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I'm having some difficulty deciding which notes with accidentals are considered as chromatic, and was wondering if someone could confirm/deny my assumptions about notes in the attached notation of Mozart's String Quartet in D Major, K155.

Bar 2: Chord is G and A# resolves to B. A# is chromatic (or would it not be because this moves from G minor to G major?).

Bar 20: Chord is E. G#'s in this bar are part of E, so not chromatic.

Bar 24: Chord is A. G# is not part of A chord but is leading tone in A major scale, so not chromatic?

Bar 28: Chord is F# minor: B#(C) is tritone of F so is chromatic. G# is 2nd note of F# minor scale, so not chromatic?

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Bar 2: Chord is G and A# resolves to B. A# is chromatic (or would it not be because this moves from G minor to G major?).

  • A# is a chromatic approach, you're right. (g-minor would need a Bb)

Bar 20: Chord is E. G#'s in this bar are part of E, so not chromatic. from bar 20 we are in A major and E is the dominant of A (secondary dominant of D)

  • The G# in Bar 20 is the 3rd of E and leading tone to A and all the further G# in this section your showing have the same function.

Bar 28: Chord is F minor: B#(C) is tritone of F so is chromatic. G# is 2nd note of F minor scale, so not chromatic?

we are still in A major and its related key f# -minor (and not F!)

B# isn't the tritone of F anyway and here B# is a chromatic appraoch to the 5th of f#m (or the 3rd of A major if you want). The G# is still lead tone to A.

The question could be: Is the lead tone of the secondary 5th a chromatic?

Regarding the tonic key D major someone will say "yes" - but as the entire phrase from bar 20 - 30 is in the dominant key of A I would say: No, in my opinion (as this passage is tonisiced to A major).

The term secondary dominant (also applied dominant, artificial dominant, or borrowed dominant) refers to a triad or seventh chord with dominant function set to resolve to a scale degree other than the tonic, with the dominant of the dominant (written as V/V or V of V) being the most frequently encountered.[8] The chord that the secondary dominant is the dominant of is said to be a temporarily tonicized chord. Tonicizations that last longer than a phrase are generally regarded as modulations to a new key (or new tonic).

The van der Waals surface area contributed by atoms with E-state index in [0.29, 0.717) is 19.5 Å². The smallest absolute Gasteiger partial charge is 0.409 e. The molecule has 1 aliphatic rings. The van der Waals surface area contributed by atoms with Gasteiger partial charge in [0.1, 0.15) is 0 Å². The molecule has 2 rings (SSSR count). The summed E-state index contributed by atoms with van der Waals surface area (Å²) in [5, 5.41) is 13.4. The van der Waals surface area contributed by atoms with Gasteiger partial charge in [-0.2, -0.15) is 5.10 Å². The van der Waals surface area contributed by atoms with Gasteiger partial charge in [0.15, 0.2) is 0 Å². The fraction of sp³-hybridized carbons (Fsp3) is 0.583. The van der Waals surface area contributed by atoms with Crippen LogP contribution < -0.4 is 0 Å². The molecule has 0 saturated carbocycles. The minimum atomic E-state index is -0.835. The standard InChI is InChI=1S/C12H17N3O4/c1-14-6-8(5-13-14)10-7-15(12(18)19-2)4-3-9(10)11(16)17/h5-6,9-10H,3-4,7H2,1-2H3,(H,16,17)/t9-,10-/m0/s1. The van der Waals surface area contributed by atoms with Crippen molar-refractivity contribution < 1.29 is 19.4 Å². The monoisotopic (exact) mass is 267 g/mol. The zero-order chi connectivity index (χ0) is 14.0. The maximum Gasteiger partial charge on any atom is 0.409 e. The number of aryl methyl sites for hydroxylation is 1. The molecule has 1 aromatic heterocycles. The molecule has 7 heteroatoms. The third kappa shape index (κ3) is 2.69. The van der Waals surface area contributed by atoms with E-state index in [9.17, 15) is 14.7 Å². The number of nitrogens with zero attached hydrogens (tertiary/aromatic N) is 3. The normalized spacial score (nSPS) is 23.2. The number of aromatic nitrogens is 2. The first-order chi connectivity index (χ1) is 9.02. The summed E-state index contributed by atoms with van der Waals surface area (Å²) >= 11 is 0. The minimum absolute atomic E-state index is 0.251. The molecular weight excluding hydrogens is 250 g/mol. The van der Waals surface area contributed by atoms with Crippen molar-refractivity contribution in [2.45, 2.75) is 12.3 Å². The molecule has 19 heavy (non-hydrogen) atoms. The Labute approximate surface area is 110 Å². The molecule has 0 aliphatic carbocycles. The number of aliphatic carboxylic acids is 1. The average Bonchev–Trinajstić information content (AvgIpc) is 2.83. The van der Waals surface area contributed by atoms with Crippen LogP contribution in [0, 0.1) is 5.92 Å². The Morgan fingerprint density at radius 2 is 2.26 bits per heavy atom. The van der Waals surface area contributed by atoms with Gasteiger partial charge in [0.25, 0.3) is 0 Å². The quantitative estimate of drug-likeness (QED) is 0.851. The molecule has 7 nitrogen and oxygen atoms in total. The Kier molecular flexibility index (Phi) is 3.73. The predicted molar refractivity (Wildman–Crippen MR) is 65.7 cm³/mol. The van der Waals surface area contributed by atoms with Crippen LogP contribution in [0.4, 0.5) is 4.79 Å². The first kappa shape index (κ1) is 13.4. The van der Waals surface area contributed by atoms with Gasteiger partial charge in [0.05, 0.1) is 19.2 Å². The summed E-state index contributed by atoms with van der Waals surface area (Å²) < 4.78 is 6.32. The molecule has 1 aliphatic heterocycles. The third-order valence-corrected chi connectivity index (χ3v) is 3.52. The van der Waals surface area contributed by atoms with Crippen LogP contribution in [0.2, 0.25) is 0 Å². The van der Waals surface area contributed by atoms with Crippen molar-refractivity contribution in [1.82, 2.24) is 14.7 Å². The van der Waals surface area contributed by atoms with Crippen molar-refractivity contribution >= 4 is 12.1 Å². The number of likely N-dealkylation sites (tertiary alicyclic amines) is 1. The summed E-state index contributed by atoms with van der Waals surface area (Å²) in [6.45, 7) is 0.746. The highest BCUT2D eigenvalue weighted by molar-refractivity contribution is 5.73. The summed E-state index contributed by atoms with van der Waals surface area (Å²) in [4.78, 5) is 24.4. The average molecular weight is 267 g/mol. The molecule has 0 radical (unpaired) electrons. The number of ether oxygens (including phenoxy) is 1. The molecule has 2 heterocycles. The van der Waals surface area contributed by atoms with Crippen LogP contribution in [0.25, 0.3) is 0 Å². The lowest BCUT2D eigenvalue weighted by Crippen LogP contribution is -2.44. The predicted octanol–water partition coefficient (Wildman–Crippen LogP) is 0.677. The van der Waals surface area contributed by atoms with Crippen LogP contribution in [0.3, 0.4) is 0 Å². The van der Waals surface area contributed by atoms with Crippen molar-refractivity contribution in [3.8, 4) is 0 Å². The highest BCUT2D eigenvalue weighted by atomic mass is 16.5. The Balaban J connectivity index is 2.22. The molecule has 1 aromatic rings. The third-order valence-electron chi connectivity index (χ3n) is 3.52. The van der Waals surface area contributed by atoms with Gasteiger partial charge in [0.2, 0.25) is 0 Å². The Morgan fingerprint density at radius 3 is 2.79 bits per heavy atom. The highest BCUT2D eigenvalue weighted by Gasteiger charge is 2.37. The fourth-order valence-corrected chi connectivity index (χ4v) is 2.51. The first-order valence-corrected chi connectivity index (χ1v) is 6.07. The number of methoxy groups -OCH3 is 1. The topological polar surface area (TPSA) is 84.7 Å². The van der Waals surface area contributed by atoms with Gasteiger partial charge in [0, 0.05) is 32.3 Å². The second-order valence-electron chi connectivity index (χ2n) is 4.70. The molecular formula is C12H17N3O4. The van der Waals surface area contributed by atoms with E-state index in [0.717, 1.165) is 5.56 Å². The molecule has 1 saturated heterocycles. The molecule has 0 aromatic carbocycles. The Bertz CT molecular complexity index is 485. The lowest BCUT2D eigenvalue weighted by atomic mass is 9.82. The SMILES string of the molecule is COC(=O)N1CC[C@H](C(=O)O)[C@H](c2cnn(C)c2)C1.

https://en.wikipedia.org/wiki/Secondary_chord#Mozart_example

So:

Are these notes with accidentals chromatic?

Not all of them. When the section B (bars 17-32) are considered as modulated to A major - then G# will be the diatonic lead tone of this key.

  • Great in-depth ianswer! +1 – user45266 Mar 26 at 17:26
  • Perfect answer Albrecht, very clear, thank you! Sorry, I meant to say F# minor, thanks for pointing it out, will edit it now. :) – John MC Mar 31 at 1:51
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Decide what key you're in. Notes which are not diatonic in that key are, by definition, chromatic.

If you feel we're in A major/F# minor (often pointless to try to distinguish the two) at bar 28, the B# is chromatic, the G# isn't.

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I would say tones that are not diatonic to the "local" key are chromatic.

By "local" I mean the various keys to which the music may modulate. So if the music modulates from D major or A major label anything as chromatic if it isn't diatonic to A major.

When the music is modulating the tonality becomes inherently ambiguous - it's between keys - the diatonic/chromatic distinction isn't so clear then. I suppose I would say discontinue using the key the music last departed and consider things relative to the key the music will next arrive. That isn't a rule. It's just how I think I would first try to understand the tonal direction of the music in terms of diatonic/chromatic.

  • Good point Michael about tones not diatonic to the local key being chromatic, I was thinking along those lines but it's nice to see it stated so succinctly. That's also very useful about considering things relative to the key the music will next arrive and tonal direction, as I agree, sometimes it's not so clear. – John MC Mar 31 at 1:59

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